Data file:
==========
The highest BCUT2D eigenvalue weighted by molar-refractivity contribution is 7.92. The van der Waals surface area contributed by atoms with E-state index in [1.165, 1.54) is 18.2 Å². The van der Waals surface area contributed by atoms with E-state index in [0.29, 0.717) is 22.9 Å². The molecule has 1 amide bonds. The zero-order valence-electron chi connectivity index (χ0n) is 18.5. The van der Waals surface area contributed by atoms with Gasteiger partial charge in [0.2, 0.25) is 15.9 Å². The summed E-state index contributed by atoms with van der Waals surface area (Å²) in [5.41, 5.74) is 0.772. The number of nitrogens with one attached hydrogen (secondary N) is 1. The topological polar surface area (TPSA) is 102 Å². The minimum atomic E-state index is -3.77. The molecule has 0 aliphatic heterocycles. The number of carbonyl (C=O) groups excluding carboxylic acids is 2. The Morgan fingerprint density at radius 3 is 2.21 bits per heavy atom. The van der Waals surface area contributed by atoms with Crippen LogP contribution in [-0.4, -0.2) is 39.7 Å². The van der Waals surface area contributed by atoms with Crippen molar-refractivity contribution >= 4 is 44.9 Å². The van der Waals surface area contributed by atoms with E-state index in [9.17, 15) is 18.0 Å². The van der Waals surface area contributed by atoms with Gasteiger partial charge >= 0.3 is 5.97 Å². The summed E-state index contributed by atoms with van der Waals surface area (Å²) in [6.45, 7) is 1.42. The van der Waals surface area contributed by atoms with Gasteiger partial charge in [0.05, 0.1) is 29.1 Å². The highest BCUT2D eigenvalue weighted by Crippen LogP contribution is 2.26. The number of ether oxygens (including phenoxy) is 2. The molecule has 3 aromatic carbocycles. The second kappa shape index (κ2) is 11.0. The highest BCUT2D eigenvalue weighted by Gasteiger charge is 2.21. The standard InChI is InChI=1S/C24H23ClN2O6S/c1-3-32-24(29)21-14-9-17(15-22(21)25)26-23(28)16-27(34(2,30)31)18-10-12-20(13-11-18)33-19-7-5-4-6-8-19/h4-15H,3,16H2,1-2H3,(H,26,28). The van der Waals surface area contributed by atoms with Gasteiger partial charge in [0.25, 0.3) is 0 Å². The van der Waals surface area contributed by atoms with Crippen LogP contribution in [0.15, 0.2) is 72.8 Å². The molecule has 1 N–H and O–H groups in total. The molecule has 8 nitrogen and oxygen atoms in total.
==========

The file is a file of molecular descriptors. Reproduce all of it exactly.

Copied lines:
The highest BCUT2D eigenvalue weighted by molar-refractivity contribution is 7.92. The van der Waals surface area contributed by atoms with E-state index in [1.165, 1.54) is 18.2 Å². The van der Waals surface area contributed by atoms with E-state index in [0.29, 0.717) is 22.9 Å². The molecule has 1 amide bonds. The zero-order valence-electron chi connectivity index (χ0n) is 18.5. The van der Waals surface area contributed by atoms with Gasteiger partial charge in [0.2, 0.25) is 15.9 Å². The summed E-state index contributed by atoms with van der Waals surface area (Å²) in [5.41, 5.74) is 0.772. The number of nitrogens with one attached hydrogen (secondary N) is 1. The topological polar surface area (TPSA) is 102 Å². The minimum atomic E-state index is -3.77. The molecule has 0 aliphatic heterocycles. The number of carbonyl (C=O) groups excluding carboxylic acids is 2. The Morgan fingerprint density at radius 3 is 2.21 bits per heavy atom. The van der Waals surface area contributed by atoms with Crippen LogP contribution in [-0.4, -0.2) is 39.7 Å². The van der Waals surface area contributed by atoms with Crippen molar-refractivity contribution >= 4 is 44.9 Å². The van der Waals surface area contributed by atoms with E-state index in [9.17, 15) is 18.0 Å². The van der Waals surface area contributed by atoms with Gasteiger partial charge >= 0.3 is 5.97 Å². The summed E-state index contributed by atoms with van der Waals surface area (Å²) in [6.45, 7) is 1.42. The van der Waals surface area contributed by atoms with Gasteiger partial charge in [0.05, 0.1) is 29.1 Å². The highest BCUT2D eigenvalue weighted by Crippen LogP contribution is 2.26. The number of ether oxygens (including phenoxy) is 2. The molecule has 3 aromatic carbocycles. The second kappa shape index (κ2) is 11.0. The highest BCUT2D eigenvalue weighted by Gasteiger charge is 2.21. The standard InChI is InChI=1S/C24H23ClN2O6S/c1-3-32-24(29)21-14-9-17(15-22(21)25)26-23(28)16-27(34(2,30)31)18-10-12-20(13-11-18)33-19-7-5-4-6-8-19/h4-15H,3,16H2,1-2H3,(H,26,28). The van der Waals surface area contributed by atoms with Gasteiger partial charge in [0.25, 0.3) is 0 Å². The van der Waals surface area contributed by atoms with Crippen LogP contribution in [0.15, 0.2) is 72.8 Å². The molecule has 1 N–H and O–H groups in total. The molecule has 8 nitrogen and oxygen atoms in total.